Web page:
Today, while there are no absolutes, the dangers are clear.  De Beers made a calculated move in allowing deferments.  They know that lowering prices might stimulate some sales, but will also lower the value of huge inventories held downstream.  Polished prices might (probably would) decline further, only making the problem worse.  Pricing may be less the problem than there simply being too much merchandise available.  The hope is that with severely curtailed sights, supply will come more into balance with demand by year end.

If that happens, all to the good.  But the reality is that the sightholder process is unsuited in a multi-polar world that is undergoing profound societal and commercial changes.  Sightholders will have to change their buying methods if they are to survive.  

Friday, July 3, 2015

Top 10 issues for 2015 - #4: American jewelry retailing. What's the problem?

Everywhere we turn these days, we read about the weakness in jewelry retailing in the US.  The numbers are down vs last year, every month for the last six months, and there does not seem to be any reason to think the summer will be any better.

We can, of course, see all this as the "canary in the mine."  Jewelry has frequently been described as the first to get hurt in a downturn, and the last to recover, being that such purchases are discretionary and remain low on a list of priorities, excepting in most cases for the purchase of an engagement ring.

All that does not seem to ring true at this point.  Back in 2007, I began to hear many retailer say that there was something wrong.  After a few great years (2006 being the best) they saw business drop off sharply in mid-year.  I took that as a real warning, an early warning, and echoing the declines we saw with the recessions in the 1980's and again in 2001.

This time, though, the country has been out of the steep decline of 2008-9 for five years, with the recession officially ended in 2009, and all indicators have been in general positive territory for years.  Home buying is up, car sales are booming, and employment is up.  Moreover, jewelers had a couple of good years.  So why the stall now?

Answers to these kinds of questions are never easy.  It sometimes takes an outsider, someone not in the business, to give us a clue.

A couple of years back, I attended a session of the Luxury Marketing Council, here in New York, where American Express, and The Harrison Group, presented a study on affluence and wealth.  They predicted that the US would make steady progress out of the recession, and that the wealthiest top 10% were sitting on a great deal of cash.  They predicted that within a year, once it appeared that the world financial sector would recover, cash would come pouring out for a wide range of acquisitions.  They had a long list luxuries that this public would spend money on, which included vacations, cars, electronics, homes, apparel, etc.  Dead last, and the only two categories that they said would decline in sales, were watches and jewelry.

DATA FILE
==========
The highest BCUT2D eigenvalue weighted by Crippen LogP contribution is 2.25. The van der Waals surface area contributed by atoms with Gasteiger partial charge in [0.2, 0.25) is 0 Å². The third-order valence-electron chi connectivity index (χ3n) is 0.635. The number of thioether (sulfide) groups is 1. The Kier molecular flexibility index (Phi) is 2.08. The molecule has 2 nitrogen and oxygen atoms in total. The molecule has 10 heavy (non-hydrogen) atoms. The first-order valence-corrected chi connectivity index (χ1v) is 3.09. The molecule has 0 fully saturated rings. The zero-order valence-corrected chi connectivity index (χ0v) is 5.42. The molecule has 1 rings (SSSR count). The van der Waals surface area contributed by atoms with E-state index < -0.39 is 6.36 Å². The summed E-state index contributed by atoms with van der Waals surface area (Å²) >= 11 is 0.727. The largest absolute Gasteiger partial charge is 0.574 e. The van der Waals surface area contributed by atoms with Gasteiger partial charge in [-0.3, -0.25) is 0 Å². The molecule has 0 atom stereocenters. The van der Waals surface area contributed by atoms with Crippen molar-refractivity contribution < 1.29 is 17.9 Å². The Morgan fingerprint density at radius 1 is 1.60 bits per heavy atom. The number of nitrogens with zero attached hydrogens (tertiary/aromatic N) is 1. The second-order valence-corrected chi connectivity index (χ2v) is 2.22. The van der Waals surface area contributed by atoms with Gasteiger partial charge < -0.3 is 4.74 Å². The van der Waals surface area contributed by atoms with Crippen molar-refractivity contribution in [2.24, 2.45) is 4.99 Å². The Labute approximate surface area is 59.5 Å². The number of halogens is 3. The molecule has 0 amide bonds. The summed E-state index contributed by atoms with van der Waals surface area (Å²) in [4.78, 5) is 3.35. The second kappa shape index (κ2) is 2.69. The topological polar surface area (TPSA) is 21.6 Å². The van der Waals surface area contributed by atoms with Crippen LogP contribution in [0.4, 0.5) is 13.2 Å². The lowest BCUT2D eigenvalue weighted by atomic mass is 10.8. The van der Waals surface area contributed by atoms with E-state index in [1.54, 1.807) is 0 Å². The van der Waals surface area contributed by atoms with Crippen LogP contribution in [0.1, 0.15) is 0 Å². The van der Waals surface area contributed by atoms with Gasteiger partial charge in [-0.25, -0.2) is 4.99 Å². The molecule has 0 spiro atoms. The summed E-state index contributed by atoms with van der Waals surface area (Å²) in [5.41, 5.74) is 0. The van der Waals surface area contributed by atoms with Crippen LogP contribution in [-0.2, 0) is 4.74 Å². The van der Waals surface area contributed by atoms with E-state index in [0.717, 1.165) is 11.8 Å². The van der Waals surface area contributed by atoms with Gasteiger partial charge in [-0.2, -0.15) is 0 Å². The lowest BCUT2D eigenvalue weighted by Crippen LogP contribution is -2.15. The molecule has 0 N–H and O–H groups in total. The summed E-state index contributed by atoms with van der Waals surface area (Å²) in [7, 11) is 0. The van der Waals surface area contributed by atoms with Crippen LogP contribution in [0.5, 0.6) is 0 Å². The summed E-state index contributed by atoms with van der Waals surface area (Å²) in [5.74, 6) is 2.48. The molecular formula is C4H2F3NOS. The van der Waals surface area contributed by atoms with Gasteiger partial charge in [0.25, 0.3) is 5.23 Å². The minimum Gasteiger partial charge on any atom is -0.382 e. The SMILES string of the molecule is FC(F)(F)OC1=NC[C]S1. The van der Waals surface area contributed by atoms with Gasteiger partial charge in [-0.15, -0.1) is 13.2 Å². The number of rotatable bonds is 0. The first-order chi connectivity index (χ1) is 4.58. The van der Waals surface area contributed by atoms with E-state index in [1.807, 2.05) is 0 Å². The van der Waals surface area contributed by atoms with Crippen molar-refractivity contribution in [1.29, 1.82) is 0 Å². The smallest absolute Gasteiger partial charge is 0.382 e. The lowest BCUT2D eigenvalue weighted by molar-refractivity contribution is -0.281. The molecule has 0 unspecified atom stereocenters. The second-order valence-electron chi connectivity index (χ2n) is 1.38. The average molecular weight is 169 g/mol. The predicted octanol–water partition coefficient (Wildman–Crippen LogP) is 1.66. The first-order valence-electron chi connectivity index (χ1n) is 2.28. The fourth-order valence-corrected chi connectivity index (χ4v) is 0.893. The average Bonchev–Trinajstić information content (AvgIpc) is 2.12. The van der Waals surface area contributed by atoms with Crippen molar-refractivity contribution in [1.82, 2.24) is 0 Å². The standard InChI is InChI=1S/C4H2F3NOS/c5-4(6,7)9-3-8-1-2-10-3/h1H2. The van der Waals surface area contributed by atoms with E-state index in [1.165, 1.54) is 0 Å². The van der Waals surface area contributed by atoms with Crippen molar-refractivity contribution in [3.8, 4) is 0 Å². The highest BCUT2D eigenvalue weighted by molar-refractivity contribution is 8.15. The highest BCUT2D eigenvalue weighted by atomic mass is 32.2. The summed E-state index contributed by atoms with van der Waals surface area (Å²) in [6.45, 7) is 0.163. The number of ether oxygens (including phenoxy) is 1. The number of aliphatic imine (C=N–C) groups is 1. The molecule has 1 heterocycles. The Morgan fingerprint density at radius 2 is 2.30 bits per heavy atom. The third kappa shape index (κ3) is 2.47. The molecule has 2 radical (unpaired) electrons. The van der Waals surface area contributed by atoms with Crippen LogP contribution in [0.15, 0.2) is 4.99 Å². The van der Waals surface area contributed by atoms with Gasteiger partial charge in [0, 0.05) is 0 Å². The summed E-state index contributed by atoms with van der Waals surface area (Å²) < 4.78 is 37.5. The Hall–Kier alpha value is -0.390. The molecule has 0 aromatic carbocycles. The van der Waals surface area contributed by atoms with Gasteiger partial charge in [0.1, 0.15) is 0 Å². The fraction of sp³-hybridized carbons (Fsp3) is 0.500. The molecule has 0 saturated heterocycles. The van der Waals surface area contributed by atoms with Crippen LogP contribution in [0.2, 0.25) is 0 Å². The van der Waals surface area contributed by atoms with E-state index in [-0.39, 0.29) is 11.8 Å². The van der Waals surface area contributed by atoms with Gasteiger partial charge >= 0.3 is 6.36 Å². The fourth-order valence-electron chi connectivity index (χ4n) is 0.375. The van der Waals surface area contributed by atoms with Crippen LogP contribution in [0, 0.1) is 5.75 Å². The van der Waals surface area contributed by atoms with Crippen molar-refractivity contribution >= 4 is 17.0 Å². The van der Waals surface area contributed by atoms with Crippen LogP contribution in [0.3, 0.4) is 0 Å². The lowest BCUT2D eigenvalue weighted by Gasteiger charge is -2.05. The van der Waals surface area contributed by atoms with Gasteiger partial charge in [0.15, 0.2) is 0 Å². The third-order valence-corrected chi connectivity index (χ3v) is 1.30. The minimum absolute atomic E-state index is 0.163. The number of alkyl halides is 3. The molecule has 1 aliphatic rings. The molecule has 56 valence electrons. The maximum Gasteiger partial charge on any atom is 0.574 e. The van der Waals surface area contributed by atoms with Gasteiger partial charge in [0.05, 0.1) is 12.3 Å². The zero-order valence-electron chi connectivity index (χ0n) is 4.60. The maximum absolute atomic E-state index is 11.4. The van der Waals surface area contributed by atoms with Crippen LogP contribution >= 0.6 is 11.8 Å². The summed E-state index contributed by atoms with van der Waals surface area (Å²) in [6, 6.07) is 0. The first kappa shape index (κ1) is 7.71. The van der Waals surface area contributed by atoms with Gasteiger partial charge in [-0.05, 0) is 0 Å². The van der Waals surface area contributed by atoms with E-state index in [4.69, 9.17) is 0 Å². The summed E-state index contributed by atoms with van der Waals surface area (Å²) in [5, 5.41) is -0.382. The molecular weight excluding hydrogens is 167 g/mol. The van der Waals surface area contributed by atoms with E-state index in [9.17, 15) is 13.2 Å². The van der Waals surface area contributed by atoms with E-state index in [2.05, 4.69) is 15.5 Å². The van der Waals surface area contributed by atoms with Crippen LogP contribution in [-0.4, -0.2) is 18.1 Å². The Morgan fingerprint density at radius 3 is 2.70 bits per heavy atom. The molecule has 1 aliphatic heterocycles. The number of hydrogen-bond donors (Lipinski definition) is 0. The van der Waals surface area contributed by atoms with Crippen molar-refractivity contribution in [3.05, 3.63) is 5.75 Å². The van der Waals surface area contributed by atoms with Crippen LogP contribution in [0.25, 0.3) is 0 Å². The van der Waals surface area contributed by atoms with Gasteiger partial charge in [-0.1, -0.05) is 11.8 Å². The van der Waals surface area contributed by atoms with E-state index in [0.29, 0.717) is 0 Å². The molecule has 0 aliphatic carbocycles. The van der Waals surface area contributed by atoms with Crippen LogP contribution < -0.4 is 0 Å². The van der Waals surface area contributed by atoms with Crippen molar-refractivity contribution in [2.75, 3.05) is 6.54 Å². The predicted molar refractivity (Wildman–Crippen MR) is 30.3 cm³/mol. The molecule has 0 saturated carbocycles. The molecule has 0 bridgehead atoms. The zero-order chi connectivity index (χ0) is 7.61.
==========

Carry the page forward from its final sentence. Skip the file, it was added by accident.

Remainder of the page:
While they did not elaborate on all the reasons for that (I asked!), their focus was on the superior branding, advertising and image building of other luxuries, and a real shift in public sentiment.  Intuitively, I had to agree with them.

I recall an incident that occurred many years ago when I visited a then well-known men's clothing store in New York, Wallach's, to buy a couple of suits.  I asked the sales person how things were going, and he said business was not so good.  I remarked that there seemed to be plenty of customers, and he said yes, but everyone, like me, was buying two suits, while a couple of years earlier they were buying three.  "That's a third less business with the same customers."  Wallach's, and many other men's stores, went out of business in the years that followed.  Nowadays, when I go to a ballgame, people come in shorts and tee shirts.  But I remember those old photos when it was almost all men that went to a game, and they all wore suits, ties and a fedora.  Bought any hats lately?

Whether we like it or not, from a business point of view, men's clothing went from suits to sport clothes; from suits every day to casual Fridays; and from casual Fridays to casual all the time.  These days, neckties are in trouble.

Social mores do evolve and change.  So do value judgements and life priorities.  Quite aside of those natural forces that have gone on for countless centuries, we are in a time where the range of ways we can spend discretionary dollars has boomed, and the competition for those dollars is fierce.  But, as I wrote about last year, some people now foresee the end of anything more than organic growth, or, for that matter, that consumerism in an age of climatic distress is less than desirable.

Without much effort, I came up with at least twenty "reasons" why retailing faces stressful times under current conditions.  I am sure, readers, that you all can come up with such a list.  That is a discussion worth having, as is a forum for devising new approaches that satisfy many needs - profits, sustainability, environmentalism, and an individual's psychic needs.

Anyone interested?